Move away from Masinga dam, downstream dwellers ordered

Published on May 16, 2018
Onto the ongoing heavy rains now and our reporter George Maringa now tells us that Masinga dam is now full to capacity and the waters have now started spilling over. This comes just a day after the government issued an alert for people living downstream to move to higher areas for fear of heavy flooding.
Comment by Starr DiGiacomo on May 17, 2018 at 4:11am

https://www.theguardian.com/world/2018/may/16/colombia-tens-of-thou...


Colombia: tens of thousands ordered to evacuate after floods at dam

600 people already left homeless after heavy floods at hydroelectric dam project, with another wave of flooding feared


The dam of the Hydroituango Hydroelctric Project, on the Cauca river, near Ituango municipality in Colombia on 12 May 2018. The dam of the Hidroituango Hydroelctric Project, on the Cauca river, near Ituango municipality in Colombia on 12 May 2018. Photograph: Joaquin Sarmiento/AFP/Getty ImagesTens of thousands of people have been ordered to evacuate their homes in western Colombia after heavy floods at Colombia’s largest hydroelectric dam project, which had already displaced hundreds over the weekend.The Hidroituango dam on the river Cauca was in the final stages of construction when a blocked tunnel was cleared on Saturday night, causing flooding downstream that swept through a riverside hamlet. Six hundred people were left homeless and two bridges, two schools and a health centre were destroyed.On Wednesday, authorities issued evacuation orders for eight municipalities downstream from the dam amid fears of another wave of flooding as heavy rains continue to batter the megaproject.The total number of inhabitants in the eight municipalities is believed to number up to 120,000. So far no deaths or missing people have been reported.

Videos circulating on local media show the harrowing scenes at the dam. One clip shows workers running from massive waves, while another shows flood water engulfing digging machinery.

“In the next few minutes, the flow of water from the Cauca river will be increased, downstream of the dam,” a text alert sent by EPM, the company building the dam, shortly after midday read. “People should go immediately to the meeting points.”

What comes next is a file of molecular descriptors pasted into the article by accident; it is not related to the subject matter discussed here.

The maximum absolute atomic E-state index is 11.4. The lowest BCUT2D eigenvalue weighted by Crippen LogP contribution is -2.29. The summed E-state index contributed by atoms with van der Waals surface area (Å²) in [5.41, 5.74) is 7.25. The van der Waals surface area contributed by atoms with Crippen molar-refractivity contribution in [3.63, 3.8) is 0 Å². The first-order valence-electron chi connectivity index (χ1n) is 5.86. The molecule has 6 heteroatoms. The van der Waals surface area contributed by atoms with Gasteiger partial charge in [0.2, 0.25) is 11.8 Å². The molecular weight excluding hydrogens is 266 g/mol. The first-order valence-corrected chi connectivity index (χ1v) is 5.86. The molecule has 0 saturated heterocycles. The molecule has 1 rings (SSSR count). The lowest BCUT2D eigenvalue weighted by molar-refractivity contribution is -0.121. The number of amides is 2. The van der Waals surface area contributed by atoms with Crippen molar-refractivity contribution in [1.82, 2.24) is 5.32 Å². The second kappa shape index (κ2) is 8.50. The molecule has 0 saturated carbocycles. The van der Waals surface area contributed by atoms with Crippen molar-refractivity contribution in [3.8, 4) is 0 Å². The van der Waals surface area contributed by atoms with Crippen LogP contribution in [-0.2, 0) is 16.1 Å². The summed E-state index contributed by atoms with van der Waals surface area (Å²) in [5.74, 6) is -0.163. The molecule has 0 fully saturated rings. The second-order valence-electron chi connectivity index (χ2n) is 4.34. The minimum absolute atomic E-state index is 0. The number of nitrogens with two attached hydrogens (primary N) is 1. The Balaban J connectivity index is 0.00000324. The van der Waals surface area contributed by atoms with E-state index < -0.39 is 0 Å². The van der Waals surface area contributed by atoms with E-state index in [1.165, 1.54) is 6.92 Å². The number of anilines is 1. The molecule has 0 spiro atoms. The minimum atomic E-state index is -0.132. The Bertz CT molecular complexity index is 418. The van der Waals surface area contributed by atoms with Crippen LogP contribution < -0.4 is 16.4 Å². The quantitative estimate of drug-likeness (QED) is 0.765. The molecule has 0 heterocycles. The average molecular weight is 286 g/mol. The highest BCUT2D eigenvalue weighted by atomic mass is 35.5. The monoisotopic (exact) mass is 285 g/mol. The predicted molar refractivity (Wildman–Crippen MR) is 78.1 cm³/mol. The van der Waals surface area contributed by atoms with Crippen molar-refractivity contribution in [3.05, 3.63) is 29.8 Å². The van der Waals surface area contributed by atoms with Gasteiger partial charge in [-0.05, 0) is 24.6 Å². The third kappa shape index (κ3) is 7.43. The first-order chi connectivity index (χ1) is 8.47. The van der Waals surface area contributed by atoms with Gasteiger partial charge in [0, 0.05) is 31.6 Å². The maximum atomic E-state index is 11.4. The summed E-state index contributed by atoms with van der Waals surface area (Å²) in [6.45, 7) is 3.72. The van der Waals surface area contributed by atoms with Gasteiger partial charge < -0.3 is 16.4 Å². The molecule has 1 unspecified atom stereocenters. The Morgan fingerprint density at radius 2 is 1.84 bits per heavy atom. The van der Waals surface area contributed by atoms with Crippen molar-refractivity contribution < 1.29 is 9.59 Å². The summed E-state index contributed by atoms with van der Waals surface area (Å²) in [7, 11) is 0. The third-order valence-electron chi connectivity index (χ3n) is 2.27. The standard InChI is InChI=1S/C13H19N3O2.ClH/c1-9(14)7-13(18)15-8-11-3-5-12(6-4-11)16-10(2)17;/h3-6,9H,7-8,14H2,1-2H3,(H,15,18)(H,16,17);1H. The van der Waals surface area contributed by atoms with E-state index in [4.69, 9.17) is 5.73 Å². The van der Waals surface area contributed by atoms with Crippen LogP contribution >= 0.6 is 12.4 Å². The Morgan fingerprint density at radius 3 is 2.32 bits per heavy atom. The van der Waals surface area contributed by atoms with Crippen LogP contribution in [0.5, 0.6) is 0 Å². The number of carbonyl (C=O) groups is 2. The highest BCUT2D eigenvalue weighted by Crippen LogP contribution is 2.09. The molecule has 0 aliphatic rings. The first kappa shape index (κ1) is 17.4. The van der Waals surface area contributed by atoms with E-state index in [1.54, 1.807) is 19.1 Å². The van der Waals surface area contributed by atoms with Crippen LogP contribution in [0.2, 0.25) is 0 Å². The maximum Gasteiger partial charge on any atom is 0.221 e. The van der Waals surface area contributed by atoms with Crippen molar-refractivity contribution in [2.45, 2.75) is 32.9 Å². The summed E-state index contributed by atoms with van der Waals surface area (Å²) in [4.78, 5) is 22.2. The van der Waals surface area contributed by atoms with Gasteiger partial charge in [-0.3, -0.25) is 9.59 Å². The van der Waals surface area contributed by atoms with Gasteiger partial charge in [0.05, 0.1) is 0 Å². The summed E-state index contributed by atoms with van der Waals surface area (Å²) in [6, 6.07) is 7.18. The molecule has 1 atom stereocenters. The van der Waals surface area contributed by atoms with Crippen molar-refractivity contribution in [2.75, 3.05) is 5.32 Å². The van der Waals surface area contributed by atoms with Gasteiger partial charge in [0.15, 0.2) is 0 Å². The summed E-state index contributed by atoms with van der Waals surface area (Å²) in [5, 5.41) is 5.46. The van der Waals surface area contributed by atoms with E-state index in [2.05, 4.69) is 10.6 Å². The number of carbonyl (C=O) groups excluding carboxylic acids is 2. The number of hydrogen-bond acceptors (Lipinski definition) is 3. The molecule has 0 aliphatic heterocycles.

The latest emergency was triggered after an engine room at the dam reportedly collapsed. Colombia’s army, police and disaster management agency were dispatched to the site in the north-western Antioquia province. Red Cross personnel have been on the scene since Saturday.

“We are talking about people being displaced every hour,” Isabel Cristina Zuleta, an activist with Ríos Vivos, a local environmental organisation long opposed to the megaproject, told the Guardian from a Sabanalarga, a town upstream affected by floods over the weekend. “The high water pressure is causing landslides and floods upstream right now.”

“Communities are losing their way of life,” she said. “There’s no humanitarian assistance here, it’s total abandonment – there’s no shelters, no food, no anything.”

With water levels rising by the hour, Antioquia’s state governor, Luis Pérez Gutiérrez, who had previously brushed off the crisis as a “minor impasse” declared the situation a “public calamity” on Monday. Juan Manuel Santos called an emergency meeting with cabinet members and environmental agencies on Tuesday night.

The precise cause of the disaster is contentious. EPM’s manager, Jorge Londoño, told local media that “unpredictable geological conditions” had caused the tunnel to fill and then collapse over the weekend, while activists argue that it was caused by an accumulation of plant material left uncollected by the company. Swaths of surrounding dry tropical rainforest was deforested to clear space for the dam’s reservoir.